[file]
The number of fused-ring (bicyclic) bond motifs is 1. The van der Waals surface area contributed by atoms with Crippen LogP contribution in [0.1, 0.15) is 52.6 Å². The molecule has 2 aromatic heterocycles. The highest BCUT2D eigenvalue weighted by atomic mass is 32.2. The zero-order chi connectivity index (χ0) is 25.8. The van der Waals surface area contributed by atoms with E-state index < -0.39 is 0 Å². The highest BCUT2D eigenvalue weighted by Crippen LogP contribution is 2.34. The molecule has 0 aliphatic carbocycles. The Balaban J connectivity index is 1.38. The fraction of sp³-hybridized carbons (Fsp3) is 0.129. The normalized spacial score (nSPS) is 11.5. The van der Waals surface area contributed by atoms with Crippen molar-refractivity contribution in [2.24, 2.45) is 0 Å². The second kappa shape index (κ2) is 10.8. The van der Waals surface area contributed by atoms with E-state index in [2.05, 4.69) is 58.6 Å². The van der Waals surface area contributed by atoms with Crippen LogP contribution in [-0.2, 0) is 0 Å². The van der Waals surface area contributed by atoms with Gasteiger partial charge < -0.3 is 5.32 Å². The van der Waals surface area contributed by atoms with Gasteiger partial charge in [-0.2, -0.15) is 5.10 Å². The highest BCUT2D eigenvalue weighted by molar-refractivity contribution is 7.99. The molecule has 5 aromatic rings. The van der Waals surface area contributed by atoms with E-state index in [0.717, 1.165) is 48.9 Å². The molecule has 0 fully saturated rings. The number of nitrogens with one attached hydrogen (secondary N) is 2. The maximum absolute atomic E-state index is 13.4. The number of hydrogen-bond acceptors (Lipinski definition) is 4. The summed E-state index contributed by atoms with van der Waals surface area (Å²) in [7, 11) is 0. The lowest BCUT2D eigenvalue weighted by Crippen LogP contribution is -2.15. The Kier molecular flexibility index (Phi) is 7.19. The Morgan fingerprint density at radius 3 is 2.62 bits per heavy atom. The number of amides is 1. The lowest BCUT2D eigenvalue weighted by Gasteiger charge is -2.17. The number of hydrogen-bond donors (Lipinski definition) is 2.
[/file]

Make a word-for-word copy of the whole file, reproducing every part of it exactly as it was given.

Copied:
The number of fused-ring (bicyclic) bond motifs is 1. The van der Waals surface area contributed by atoms with Crippen LogP contribution in [0.1, 0.15) is 52.6 Å². The molecule has 2 aromatic heterocycles. The highest BCUT2D eigenvalue weighted by atomic mass is 32.2. The zero-order chi connectivity index (χ0) is 25.8. The van der Waals surface area contributed by atoms with E-state index < -0.39 is 0 Å². The highest BCUT2D eigenvalue weighted by Crippen LogP contribution is 2.34. The molecule has 0 aliphatic carbocycles. The Balaban J connectivity index is 1.38. The fraction of sp³-hybridized carbons (Fsp3) is 0.129. The normalized spacial score (nSPS) is 11.5. The van der Waals surface area contributed by atoms with Crippen molar-refractivity contribution in [2.24, 2.45) is 0 Å². The second kappa shape index (κ2) is 10.8. The van der Waals surface area contributed by atoms with E-state index in [2.05, 4.69) is 58.6 Å². The van der Waals surface area contributed by atoms with Crippen LogP contribution in [-0.2, 0) is 0 Å². The van der Waals surface area contributed by atoms with Gasteiger partial charge < -0.3 is 5.32 Å². The van der Waals surface area contributed by atoms with Gasteiger partial charge in [-0.2, -0.15) is 5.10 Å². The highest BCUT2D eigenvalue weighted by molar-refractivity contribution is 7.99. The molecule has 5 aromatic rings. The van der Waals surface area contributed by atoms with E-state index in [0.717, 1.165) is 48.9 Å². The molecule has 0 fully saturated rings. The number of nitrogens with one attached hydrogen (secondary N) is 2. The maximum absolute atomic E-state index is 13.4. The number of hydrogen-bond acceptors (Lipinski definition) is 4. The summed E-state index contributed by atoms with van der Waals surface area (Å²) in [7, 11) is 0. The lowest BCUT2D eigenvalue weighted by Crippen LogP contribution is -2.15. The Kier molecular flexibility index (Phi) is 7.19. The Morgan fingerprint density at radius 3 is 2.62 bits per heavy atom. The number of amides is 1. The lowest BCUT2D eigenvalue weighted by Gasteiger charge is -2.17. The number of hydrogen-bond donors (Lipinski definition) is 2.